China: That dog won’t hunt!

Key News

  • New Zealand retail sales rose at the slowest pace in a year and house prices fell, weakening the case for central bank Governor Alan Bollard to raise interest rates next month. (Bloomberg)
  • Spain’s underlying inflation rate turned negative in April for the first time on record. (Bloomberg)

Quotable

“Every dog has its day.”

FX Trading – China: That dog won’t hunt!

I have two dogs; a very big Rottweiler (for protection from Chi-Coms when I pen pieces like this) and a mutt. Usually they sit here in the office each day, just hanging out watching the market with me. They always seem to agree with my assessments–another reason I love them so.

I share this to explain why I was, as your average 13-year old girl is prone to say, “Grossed out!” when I read that Chinese astronauts were fed dog while in space. Supposedly dog meat gives the average Chinese astronaut more energy. Because the China National Space Administration is headquartered in Beijing, it helps explain why during three very long days I spent in the city, a couple of years ago, I didn’t see one of our canine friends, at least in any shape or form I recognized (deep gulp).

China does some very strange things, from my perspective. I am sure they might say the same about me from theirs. Heck two healthy tasty morsels and you just let them sit there all day so they can watch the currency market with you? Idiot!

But there is one thing China is doing we can all understand; it is creating for itself the mother of all credit bubbles. We keep hearing how smart the Chinese are. We are told by Charles Murray of The Bell Curve fame, a book that examines human intelligence, Asians are at the top of the intellectual food chain. Well, if that’s the case, why is China placing its economy into the same type of box that left-side of the curve Western countries has proven so good at?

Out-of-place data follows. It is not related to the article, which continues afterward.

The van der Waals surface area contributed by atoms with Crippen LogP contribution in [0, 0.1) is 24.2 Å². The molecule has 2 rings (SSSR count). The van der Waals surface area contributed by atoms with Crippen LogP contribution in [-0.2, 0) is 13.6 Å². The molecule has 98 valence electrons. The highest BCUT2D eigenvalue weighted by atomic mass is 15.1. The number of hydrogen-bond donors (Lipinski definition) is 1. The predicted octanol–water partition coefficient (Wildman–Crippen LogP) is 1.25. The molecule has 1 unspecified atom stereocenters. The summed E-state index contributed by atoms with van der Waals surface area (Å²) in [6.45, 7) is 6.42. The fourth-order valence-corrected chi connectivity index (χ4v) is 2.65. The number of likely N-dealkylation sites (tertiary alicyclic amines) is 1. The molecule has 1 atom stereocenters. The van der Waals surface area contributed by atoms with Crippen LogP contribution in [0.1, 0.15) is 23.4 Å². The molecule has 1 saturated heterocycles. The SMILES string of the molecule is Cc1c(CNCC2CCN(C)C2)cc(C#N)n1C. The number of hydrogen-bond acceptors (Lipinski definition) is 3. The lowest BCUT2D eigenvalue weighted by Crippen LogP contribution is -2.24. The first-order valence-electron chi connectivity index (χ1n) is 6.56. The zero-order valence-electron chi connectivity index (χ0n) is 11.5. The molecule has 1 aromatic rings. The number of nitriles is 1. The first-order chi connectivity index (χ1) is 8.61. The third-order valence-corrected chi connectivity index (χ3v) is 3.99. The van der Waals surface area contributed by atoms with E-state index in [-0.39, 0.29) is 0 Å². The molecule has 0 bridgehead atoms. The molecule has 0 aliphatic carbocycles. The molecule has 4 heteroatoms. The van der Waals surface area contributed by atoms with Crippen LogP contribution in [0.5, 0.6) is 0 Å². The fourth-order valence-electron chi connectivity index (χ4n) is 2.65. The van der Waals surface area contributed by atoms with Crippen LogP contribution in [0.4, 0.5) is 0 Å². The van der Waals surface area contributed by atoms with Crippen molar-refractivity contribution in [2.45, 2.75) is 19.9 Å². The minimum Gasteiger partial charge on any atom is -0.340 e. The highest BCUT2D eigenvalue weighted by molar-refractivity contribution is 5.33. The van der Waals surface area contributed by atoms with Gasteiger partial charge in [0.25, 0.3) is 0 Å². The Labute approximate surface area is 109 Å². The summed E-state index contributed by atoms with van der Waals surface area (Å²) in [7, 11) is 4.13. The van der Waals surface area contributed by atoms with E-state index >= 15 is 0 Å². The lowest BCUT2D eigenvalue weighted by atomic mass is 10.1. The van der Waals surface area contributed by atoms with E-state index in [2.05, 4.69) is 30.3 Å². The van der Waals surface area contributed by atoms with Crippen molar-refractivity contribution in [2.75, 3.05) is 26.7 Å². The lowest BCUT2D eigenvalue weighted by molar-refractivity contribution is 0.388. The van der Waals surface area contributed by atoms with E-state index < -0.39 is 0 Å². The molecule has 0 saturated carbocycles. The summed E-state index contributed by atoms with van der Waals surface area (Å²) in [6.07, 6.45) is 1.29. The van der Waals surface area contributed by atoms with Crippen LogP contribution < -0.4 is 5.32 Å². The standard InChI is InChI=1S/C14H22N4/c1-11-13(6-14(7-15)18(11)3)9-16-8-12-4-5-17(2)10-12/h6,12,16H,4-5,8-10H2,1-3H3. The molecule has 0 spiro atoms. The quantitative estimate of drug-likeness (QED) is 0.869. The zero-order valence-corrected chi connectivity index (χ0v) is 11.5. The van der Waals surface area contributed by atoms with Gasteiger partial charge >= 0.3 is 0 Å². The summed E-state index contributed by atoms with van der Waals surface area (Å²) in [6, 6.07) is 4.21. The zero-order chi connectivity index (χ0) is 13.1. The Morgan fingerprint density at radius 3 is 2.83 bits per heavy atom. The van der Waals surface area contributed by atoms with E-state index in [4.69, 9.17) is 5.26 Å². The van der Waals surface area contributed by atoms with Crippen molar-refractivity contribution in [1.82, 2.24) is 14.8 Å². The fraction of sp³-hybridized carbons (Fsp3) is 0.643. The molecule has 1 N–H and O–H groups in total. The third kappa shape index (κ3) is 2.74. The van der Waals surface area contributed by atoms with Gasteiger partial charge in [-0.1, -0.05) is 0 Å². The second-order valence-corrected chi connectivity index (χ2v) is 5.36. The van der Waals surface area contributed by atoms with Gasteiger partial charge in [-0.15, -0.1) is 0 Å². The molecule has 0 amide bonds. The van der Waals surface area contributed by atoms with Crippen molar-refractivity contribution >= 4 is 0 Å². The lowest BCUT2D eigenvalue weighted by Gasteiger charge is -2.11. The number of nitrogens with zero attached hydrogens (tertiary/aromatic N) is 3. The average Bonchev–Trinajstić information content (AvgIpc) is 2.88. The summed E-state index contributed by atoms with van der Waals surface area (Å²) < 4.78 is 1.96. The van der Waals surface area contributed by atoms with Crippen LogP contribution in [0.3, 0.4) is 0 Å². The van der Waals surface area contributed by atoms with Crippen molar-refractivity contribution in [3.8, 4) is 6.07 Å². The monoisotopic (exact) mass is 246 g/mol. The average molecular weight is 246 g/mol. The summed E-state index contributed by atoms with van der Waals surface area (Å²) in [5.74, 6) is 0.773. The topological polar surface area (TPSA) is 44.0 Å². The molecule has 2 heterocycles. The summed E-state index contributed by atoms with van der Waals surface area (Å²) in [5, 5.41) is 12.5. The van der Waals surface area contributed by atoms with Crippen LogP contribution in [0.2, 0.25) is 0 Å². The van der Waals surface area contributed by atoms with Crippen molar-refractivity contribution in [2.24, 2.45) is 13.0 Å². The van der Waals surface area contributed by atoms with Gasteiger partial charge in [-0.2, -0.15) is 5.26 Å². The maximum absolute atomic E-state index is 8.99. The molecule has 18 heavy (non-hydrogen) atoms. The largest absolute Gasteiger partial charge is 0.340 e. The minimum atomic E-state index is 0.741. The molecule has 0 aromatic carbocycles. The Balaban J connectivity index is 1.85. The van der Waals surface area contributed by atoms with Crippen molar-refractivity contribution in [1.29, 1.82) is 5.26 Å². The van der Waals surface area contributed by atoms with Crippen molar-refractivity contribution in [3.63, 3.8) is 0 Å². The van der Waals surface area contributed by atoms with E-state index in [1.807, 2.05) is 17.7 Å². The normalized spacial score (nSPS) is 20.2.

Same reason, different day—it is still a lot easier to drive exports, with effective zero cost credit to targeted industries and government owned institutions, than it is to develop a vibrant domestic market.

But how can I say that, since China is booming? Well, that is true, China is booming. But, let’s turn to the Master, Ludwig von Mises, for some simple guidance here [our emphasis]:

The erroneous belief that the essential feature of the boom is overinvestment and not malinvestment is due to the habit of judging conditions merely according to what is perceptible and tangible. The observer notices only the malinvestments which are visible and fails to recognize that these establishments are malinvestments only because of the fact that other plants—those required for production of the complementary factors of production and those required for the production of consumers’ good more urgently demanded by the public—are lacking.

…the events which resulted in the crisis amounted to an undue conversion of “circulation” capital into “fixed” capital…However, raw materials, primary commodities, half-finished manufactures and foodstuffs are not lacking at the turning point at which the upswing turns into the depression. On the contrary, the crisis is precisely characterized by the fact that these goods are offered in such quantities as to make their prices drop sharply.

The forgoing statements explain why an expansion in the production facilities and the production of heavy industries, and the production of durable producers’ goods, is the most conspicuous mark of the boom.